Title: Better Call Saul: “Slip”
Air Date: June 5th, 2017
Genre: Drama, Crime-Thriller
Flashbacks are considerably hard to do well in any format, so it’s certainly an accomplishment that any time I see a flashback in Better Call Saul, I am immediately excited. That shouldn’t really surprise me though, considering that the entire series is, in a sense, a flashback for part of Breaking Bad.
Getting to see Jimmy’s old buddy Marco was a definite treat, but the most important cameo was Mr. Mcgill’s old convenience store, now a rundown mess. Not only did we get to see it, but it also added more exposition regarding Jimmy’s father and his good nature. It’s been emphasized in previous episodes, but it really is vital to the story and the man Jimmy becomes as Saul.
Throughout Better Call Saul, Jimmy has battled with the personality traits passed down to him by his father, that of being kind and good-natured, and the ones that the con artist displayed that took advantage of his father. The coin story just reinforces how difficult that battle is for Jimmy, despite Marco’s claim that everyone loved his family and the store, especially when they are sitting in it while it’s abandoned.
As always, Mike’s first scene was one of the most interesting parts of the episode, from a cinematographic and narrative aspect. One of my favorite aspects of his scenes comes from the silence and patience behind them, as he never talks when he is alone and a lot of the actor’s scenes take place while he’s alone. But this scene in particular really emphasized how a lack of context could make it that much more interesting.
Despite spending multiple seasons with his character, I still couldn’t entirely understand why he was doing his best Stanly Yellnats impersonation digging holes out in the desert. It’s been well displayed that Mike’s conscience gets the better of him, despite some of the questionable work he is doing. Seeing that he went out of his way to find the innocent man’s body after all this time really reinforces his morals and convictions.
From the outset of “Slip,” I was curious to see just what the episode would be about, and how it would tie into the title. It wasn’t at all surprising when Slippin Jimmy made his return after being shafted by the Guitar store and the Community Service Foreman. Coupled with his conversation with Marco from the beginning, these scenes all really help emphasize just why he turns into Saul Goodman without having to monolog like so many shows in the current market rely on.
One of the first signs that Jimmy was turning into Saul came at the end of the last episode at the malpractice agency, as he went out of his way to cause trouble for Chuck. While we might still see the repercussions of that scene – as Howard mentions it in the last scene of the episode with Chuck in it – it was interesting to see Chuck’s progression with his illness instead, and just how genuinely happy the possibility of feeling normal again felt for him.
“Slip” was also the first episode of Better Call Saul that has ever seen the calm and collected Howard Hamlin slip and lose his temper. Patrick Fabian portrayal of the character has been fascinating so far, as we’ve seen him evolve from an apparent stereotypical antagonist for Jimmy and Kim to a much more complex character throughout the show.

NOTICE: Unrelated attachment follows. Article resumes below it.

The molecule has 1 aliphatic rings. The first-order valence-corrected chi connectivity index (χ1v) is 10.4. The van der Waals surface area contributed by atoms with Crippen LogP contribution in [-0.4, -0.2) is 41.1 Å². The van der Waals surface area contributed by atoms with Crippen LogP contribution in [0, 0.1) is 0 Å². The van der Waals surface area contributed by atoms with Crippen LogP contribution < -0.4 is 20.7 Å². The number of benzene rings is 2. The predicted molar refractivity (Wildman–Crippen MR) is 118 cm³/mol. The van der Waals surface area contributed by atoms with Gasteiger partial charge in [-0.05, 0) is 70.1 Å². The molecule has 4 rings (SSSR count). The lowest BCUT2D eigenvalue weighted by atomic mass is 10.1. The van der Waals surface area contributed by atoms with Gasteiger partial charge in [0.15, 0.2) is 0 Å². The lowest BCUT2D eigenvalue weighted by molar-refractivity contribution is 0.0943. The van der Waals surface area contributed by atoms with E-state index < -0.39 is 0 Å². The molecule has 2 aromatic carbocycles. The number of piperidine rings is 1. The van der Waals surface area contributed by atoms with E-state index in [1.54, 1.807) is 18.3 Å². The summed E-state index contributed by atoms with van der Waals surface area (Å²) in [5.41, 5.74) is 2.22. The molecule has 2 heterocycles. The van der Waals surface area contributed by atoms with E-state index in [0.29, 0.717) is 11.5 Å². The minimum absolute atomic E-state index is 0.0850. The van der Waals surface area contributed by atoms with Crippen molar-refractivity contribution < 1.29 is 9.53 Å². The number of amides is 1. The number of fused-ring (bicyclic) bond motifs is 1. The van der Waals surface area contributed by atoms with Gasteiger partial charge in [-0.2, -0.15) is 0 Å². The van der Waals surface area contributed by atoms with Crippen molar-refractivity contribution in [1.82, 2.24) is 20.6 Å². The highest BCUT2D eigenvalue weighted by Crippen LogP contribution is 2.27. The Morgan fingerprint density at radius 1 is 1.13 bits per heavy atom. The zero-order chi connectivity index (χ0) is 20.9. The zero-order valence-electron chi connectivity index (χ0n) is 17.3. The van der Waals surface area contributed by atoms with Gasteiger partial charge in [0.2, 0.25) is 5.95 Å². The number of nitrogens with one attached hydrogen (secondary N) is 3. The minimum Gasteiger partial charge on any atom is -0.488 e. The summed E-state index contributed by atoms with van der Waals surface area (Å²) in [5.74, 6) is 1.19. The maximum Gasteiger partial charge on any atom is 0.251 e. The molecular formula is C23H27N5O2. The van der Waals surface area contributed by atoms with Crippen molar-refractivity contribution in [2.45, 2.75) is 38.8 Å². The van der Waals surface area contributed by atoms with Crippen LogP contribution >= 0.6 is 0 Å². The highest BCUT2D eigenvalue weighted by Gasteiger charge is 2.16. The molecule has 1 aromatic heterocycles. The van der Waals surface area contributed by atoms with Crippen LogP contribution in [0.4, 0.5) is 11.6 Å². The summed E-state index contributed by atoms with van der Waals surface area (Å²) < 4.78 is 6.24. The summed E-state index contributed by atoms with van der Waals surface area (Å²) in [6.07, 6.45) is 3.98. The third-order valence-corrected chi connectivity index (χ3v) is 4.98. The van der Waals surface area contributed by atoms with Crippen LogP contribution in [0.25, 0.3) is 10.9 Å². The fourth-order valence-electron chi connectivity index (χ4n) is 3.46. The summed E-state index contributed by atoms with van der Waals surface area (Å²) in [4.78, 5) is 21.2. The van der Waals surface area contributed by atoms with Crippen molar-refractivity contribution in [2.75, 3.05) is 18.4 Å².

Kim’s constant drive to push herself is also interesting to watch as well, but there is certainly foreshadowing that it’s going to take it’s toll on her, as she couldn’t even remember that she hadn’t seen Jimmy in two days. It’s ironic that it’ll probably happen because of Jimmy too because she sees him supposedly working so hard to cover his end – while he is really conning – so that she doesn’t have to cover it.
Nacho was this episode of Better Call Saul’s standout though, bar none. Watching the prep work for mixing the pills was reminiscent of Breaking Bad. It was also nice to see him attempting to put the pills in the jacket beforehand, not only because of how cliche most shows approach hard tasks like this by trivializing them but knowing the stakes of messing it up.
All of this, combined with the build up and preparation from previous episodes of Better Call Saul, made the scene where he puts the nitroglycerin pills he made in Hector’s pocket considerably nerve racking. The way he went about things going into it too, practicing the toss, breaking the AC so Salamanca takes off his jacket and the improvisation when getting the original ones, was marvelously done.
As the episode ended, we get another glimpse at the mutual respect between Gus and Mike that blossoms into a considerable partnership in Breaking Bad. “I would not take money from your family.”
Did you catch last night’s episode of Better Call Saul? If so, what did you think? What scene or scenes did you like the most? What are your predictions for the rest season 3 as it winds down? Be sure to let us know in the comments below. Also, be sure to check back each week for the lead-up and coverage of the shows next episode immediately after it airs on AMC at 10 PM EST.
- Mike's conscience
- Slippin Jimmy
- Pill Prep and Execution